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Chapter 8

Gender Textbook Notes Chapter 8

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Department
Psychology
Course
PS287
Professor
Glen Gorman
Semester
Fall

Description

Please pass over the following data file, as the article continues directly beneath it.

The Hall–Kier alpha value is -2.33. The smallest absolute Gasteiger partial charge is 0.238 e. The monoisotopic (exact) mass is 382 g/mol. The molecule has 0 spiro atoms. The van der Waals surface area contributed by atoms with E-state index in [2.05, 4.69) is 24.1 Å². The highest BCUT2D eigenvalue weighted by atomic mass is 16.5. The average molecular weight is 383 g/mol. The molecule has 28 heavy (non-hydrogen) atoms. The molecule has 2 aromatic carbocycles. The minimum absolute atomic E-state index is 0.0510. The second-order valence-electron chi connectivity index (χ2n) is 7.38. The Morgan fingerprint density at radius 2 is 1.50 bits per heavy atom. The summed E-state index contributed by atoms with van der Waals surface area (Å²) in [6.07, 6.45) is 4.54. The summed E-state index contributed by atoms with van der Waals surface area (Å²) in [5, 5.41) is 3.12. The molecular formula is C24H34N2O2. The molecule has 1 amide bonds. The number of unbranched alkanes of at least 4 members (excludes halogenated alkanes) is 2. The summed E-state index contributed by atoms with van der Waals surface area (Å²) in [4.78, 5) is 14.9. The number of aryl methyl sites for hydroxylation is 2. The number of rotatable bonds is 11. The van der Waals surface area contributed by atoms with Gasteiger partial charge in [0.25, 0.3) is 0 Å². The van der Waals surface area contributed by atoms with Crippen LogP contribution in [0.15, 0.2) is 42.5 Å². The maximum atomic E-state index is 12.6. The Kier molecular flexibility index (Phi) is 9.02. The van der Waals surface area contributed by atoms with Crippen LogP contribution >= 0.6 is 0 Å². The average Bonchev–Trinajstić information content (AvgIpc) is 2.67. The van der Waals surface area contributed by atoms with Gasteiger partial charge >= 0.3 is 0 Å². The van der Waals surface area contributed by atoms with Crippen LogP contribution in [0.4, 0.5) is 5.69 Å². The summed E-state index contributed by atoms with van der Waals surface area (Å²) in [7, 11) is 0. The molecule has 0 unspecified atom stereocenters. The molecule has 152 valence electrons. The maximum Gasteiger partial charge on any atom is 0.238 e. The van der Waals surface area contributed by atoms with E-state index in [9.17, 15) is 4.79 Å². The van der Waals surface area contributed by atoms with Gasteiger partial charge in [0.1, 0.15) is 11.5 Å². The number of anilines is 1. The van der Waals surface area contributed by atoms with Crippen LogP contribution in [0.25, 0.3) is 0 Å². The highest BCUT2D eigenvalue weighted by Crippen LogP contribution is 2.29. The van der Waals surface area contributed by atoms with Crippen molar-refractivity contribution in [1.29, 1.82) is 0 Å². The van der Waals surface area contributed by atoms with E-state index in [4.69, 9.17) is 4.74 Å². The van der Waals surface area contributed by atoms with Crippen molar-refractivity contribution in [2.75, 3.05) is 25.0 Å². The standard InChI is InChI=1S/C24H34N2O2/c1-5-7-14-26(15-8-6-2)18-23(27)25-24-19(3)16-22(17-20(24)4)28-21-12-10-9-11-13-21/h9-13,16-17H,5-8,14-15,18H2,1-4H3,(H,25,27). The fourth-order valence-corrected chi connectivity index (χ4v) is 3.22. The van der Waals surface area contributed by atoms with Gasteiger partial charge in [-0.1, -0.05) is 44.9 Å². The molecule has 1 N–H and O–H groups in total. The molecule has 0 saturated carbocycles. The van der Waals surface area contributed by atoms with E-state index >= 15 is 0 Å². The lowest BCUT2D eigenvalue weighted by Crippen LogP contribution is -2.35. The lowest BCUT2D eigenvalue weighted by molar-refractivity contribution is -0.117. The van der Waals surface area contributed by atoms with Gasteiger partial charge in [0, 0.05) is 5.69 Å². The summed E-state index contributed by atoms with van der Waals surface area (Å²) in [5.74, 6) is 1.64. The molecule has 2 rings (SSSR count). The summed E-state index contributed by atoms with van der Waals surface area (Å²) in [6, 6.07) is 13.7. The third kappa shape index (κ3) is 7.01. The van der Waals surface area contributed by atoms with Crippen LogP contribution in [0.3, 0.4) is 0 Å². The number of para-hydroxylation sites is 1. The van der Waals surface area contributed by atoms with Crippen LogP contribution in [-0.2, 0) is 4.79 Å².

PS287: Gender Chapter 8 Friendship  Focus on platonic nonromantic relationships  Cross-sex friendship not platonic  Cross-sex friendships are most likely to occur at work Two levels of analyses to study gender and friendship  Dispositional Level of Analysis: emphasizes the characteristic of the person as a determinant of friendship o One attribute; sex, gender role  Structural Level of Analysis: emphasizes the different positions/roles of women and men in society as a determinant of friendship o One position/role; traditionally men more in paid employee role then women  Quantity: number of friends or size of the network  Quality: nature of the friendship Network Size  Boys and girls have similar number of friends  Boys may have a larger social network due to structural differences in boys’ play (large group focused on some activity) versus girls’ play (interact in groups, talking)  Girls primary network consists of friends  Boys primary network consists of friends and non-friends  Difficult to know if there are sex differences in the sixe of friendship networks because the concept of friend may differ for men and women Nature of Friendship  Differences between females and males are overemphasized compared to similarities for friendship  Women’s friendships are closer than men’s  Boys view friendships as instrumental: someone you do things with, emphasis on shared activities, find more companionship  Girls view friendship as emotional: someone you connect with, emphasis on self- disclosure, find more intimacy  Some activities are be considered intimate based on opportunity to self-disclose (going to a dinner vs. a movie), and the same activity can be performed differently  Providing support; women express sympathy, men change the subject  more similar than different in this aspect, no difference in offering advice, sharing similar experiences, or trying to cheer up one another  Men and women are more likely to respond negatively to a man sharing a problem than a woman  Men and women want a friend who is trustworthy, source of support, fun and relaxation  Differ in how important they perceive a feature of friendship but agree on which attributes are more or less important (men’s friendships are less intimate and supportive than women’s but intimacy and support are equally associated with friendship satisfaction for women and men)  Egalitarianism: equal status of friends, important feature for a satisfying friendship Closeness of Friendship  Lionel Tiger; men were biologically predisposed to develop superior friendships compared to women, male-male bond important for survival, male-female bond important for reproduction  More recent; female friendships are closer and more satisfying  Girls report greater validation, support, security, caring and self-disclosure, place more trust in friends  Women report greater nurturance, affection, intimacy, and support  Rochester Interaction Record (RIR): method used by researchers to get a better sense of the closeness of women’s and men’s friendships o Describe nature of social interactions on day-to-day basis o Participants fill out sheet describing/rating every 10-minute interaction o Found men’s same-sex interactions were significantly less meaningful than women’s o Shows friendship closeness is due to a dispositional variable (sex of person) AND structural difference (sex of friend they were interacting with)  Men’s interactions involving women can be just as intimate as women-women interactions  When same-sex best friends talked about an important issue to them; both were equally intimate with similar levels of self-disclosure but males discussed less intimate topics  both capable of intimacy but men prefer not to behave as intimately  Sex differences in intimacy are a Western phenomenon  Men and women define intimate interactions as containing more self-disclosure and emotional support than shared activities and practical support  Another study found; self-disclosure predicted closeness for both women and men but men also thought shared activities predicted closeness  Agree on definition of intimacy  Intimacy is a process, self-disclosure alone is not sufficient  Reis and Shaver; intimacy involves revealing one innermost self, intimate interactions lead to feeling understood, validated, and cared for Self-Disclosure  Primary reason for women’s friendships being viewed as closer  Small effect indicating that women self-disclose more than men  Sex differences in self-disclosure is larger in the context of close relationships than among acquaintances or strangers  Women more likely to disclosure about personal issues (relationship process, areas of personal weakness)  Co-rumination: repeatedly discussing problems, including the causes, the consequences, and negative feelings in a relationship/friendship –form of disclosure women do with friends o Related to higher friendship quality AND greater anxiety and depression o May have more psychological costs for females o Pathway to closer relationships for males  Dindia and Allen: two targets of self-discloser (who is being disclosed to) o People are more willing to self-discloser to women o People are more willing to self-disclose to the same sex  Situational variables affect willingness to self-disclose o Men more willing to self-disclose if it was to a women they thought there was a possibility of a future interaction with o Manipulation of future interaction changes willingness to self-disclose o The way people disclose; face-to-face, online (Facebook) Barriers to Closeness in Male Friendship  Upholding masculinity; teasing, taunting, and mocking, identities defined as heterosexism (not feminine or gay), expectations of stoic and to hide their emotions  Three barriers: competition, homophobia, emotional inexpressiveness  Competition o Limits intimacy; difficult to be close to someone that is competition –don’t reveal weaknesses or inadequacies o Threatened; men more sensitive to status features in relationships o Direct for men, indirect for women o Kinds of competition;  Hyper-competition; intense desire to win at all costs, without any regard to the effects on the opponent  Non-hostile social comparison; occurs when we compare our achievement to that of another but without anger, hostility or jealousy  Enjoyment of competition; intense engagement in a competitive activity  Personal development competition; aimed at using competition for self- improvement –healthy for both boys and girls  Homophobia o Homophobia: fear of homosexuality or the fear of appearing homosexual o Limit physical contact and emotional closeness o High gender self-esteem; have more negative attitudes toward homosexuals o When homosexuality is said to be biological, homophobia is reduced and heterosexual men no longer need to differentiate themselves  Emotional Inexpressiveness o Maintain power, expense of closeness o Expressing emotion may appear feminine o Revealing weakness and vulnerabilities is inconsistent with male role o Reduced social support, increased psychological distress o If expressive, compensate with increased masculine behaviour in other areas like more instrumental behaviour o Most self-disclosure between men occurs during shared activities; more comfortable having something to do during the interaction o Nothing to do with men’s personality, its society’s expectation of men Conflict In Friendship  Do women or men have more conflict in their relationships?  Despite their greater closeness, girls say they spend more time resolving conflicts with friends  Females friendships are also more fragile than males  Study: seventh grade males and females had the same number of friends, but proportionally more of the females’ friends were new and not the same as those they had in sixth grade  Greater stability in friendships for 7 and 8 year old boys over the course of a year  In college – females’ closest friendship seems to be of shorter duration than males’ o Female was more likely to say that their closest friends had done something to hurt the friendship – they had more friendships ended  Women are less tolerant than men of friends who betray them, violate trust, or fail to confide in them  Women have more expectations of friendships  One reason may be that females have more difficulty resolving conflict compared to males th th o Study with 4 /5 graders:  Girls more likely to say they would accommodate and compromise  Boys were more likely to say they would assert their own interest, walk away from situation, and use verbal aggression o Adults:  Women more likely to bring up the subject of conflict  More concerned than men with the threat that such expressions bring to the relationships  Men are more likely to be direct in terms of how they discuss the conflict  More likely to express anger to their friends Cross Sex Friendship  Can men and women be friends?  Majority of children (grade 3-12) agree that it is possible to have a cross-sex friend, and 93% have one  Number of cross-sex friends increases with age o Within college:  USA: 27% of closest friends are opposite sex  Russia: 25% were other sex for women, 17% were other sex for men o In Greece:  ¾ believe cross-sex friendship was possible  more women thought cross sex friendship was possible compared to men (81% vs. 69%)  historically, cross-sex friendships were rare o traditional division of labor in society did not provide much interaction Comparisons to Same-Sex Friendship  in many ways the same o characterized by intimacy, loyalty and shared activities o “birds of a feather flock together” o demographic similarity; age, education, marital status, parental status o personality traits (locus of control), behaviors (self-disclosure), and relationship beliefs (how to resolve conflicts)